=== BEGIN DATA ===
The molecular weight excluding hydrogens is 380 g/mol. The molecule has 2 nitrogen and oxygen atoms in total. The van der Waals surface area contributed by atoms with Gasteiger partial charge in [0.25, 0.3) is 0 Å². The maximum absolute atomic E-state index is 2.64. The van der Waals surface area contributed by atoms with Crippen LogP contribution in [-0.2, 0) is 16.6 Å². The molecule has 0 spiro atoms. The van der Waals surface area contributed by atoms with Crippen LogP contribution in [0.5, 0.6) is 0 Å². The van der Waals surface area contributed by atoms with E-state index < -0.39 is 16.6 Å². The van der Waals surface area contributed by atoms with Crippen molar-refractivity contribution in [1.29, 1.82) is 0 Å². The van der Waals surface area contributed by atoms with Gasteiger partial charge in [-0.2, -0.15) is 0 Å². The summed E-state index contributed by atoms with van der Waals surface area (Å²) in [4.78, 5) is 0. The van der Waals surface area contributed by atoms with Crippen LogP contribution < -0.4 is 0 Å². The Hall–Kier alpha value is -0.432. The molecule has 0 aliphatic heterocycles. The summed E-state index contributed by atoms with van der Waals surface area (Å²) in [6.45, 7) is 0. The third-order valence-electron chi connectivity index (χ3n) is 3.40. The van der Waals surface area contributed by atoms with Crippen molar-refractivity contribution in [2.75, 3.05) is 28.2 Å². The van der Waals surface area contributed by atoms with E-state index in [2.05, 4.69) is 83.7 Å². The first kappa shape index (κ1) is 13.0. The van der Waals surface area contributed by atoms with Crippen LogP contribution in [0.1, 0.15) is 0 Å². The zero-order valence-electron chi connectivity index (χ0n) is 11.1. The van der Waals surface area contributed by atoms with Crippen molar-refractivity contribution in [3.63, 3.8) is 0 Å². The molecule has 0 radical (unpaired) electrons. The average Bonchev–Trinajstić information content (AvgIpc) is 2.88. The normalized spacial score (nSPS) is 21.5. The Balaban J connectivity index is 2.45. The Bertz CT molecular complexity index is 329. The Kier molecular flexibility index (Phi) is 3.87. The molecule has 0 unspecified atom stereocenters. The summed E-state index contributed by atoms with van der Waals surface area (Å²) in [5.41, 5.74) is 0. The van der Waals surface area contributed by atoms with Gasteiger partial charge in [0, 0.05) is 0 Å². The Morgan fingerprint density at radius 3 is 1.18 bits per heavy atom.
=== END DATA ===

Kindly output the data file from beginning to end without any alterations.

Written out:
The molecular weight excluding hydrogens is 380 g/mol. The molecule has 2 nitrogen and oxygen atoms in total. The van der Waals surface area contributed by atoms with Gasteiger partial charge in [0.25, 0.3) is 0 Å². The maximum absolute atomic E-state index is 2.64. The van der Waals surface area contributed by atoms with Crippen LogP contribution in [-0.2, 0) is 16.6 Å². The molecule has 0 spiro atoms. The van der Waals surface area contributed by atoms with Crippen LogP contribution in [0.5, 0.6) is 0 Å². The van der Waals surface area contributed by atoms with E-state index < -0.39 is 16.6 Å². The van der Waals surface area contributed by atoms with Crippen molar-refractivity contribution in [1.29, 1.82) is 0 Å². The van der Waals surface area contributed by atoms with Gasteiger partial charge in [-0.2, -0.15) is 0 Å². The summed E-state index contributed by atoms with van der Waals surface area (Å²) in [4.78, 5) is 0. The van der Waals surface area contributed by atoms with Crippen LogP contribution < -0.4 is 0 Å². The Hall–Kier alpha value is -0.432. The molecule has 0 aliphatic heterocycles. The summed E-state index contributed by atoms with van der Waals surface area (Å²) in [6.45, 7) is 0. The third-order valence-electron chi connectivity index (χ3n) is 3.40. The van der Waals surface area contributed by atoms with Crippen molar-refractivity contribution in [2.75, 3.05) is 28.2 Å². The van der Waals surface area contributed by atoms with E-state index in [2.05, 4.69) is 83.7 Å². The first kappa shape index (κ1) is 13.0. The van der Waals surface area contributed by atoms with Crippen LogP contribution in [0.1, 0.15) is 0 Å². The zero-order valence-electron chi connectivity index (χ0n) is 11.1. The van der Waals surface area contributed by atoms with Crippen molar-refractivity contribution in [3.63, 3.8) is 0 Å². The molecule has 0 radical (unpaired) electrons. The average Bonchev–Trinajstić information content (AvgIpc) is 2.88. The normalized spacial score (nSPS) is 21.5. The Balaban J connectivity index is 2.45. The Bertz CT molecular complexity index is 329. The Kier molecular flexibility index (Phi) is 3.87. The molecule has 0 unspecified atom stereocenters. The summed E-state index contributed by atoms with van der Waals surface area (Å²) in [5.41, 5.74) is 0. The van der Waals surface area contributed by atoms with Gasteiger partial charge in [0, 0.05) is 0 Å². The Morgan fingerprint density at radius 3 is 1.18 bits per heavy atom.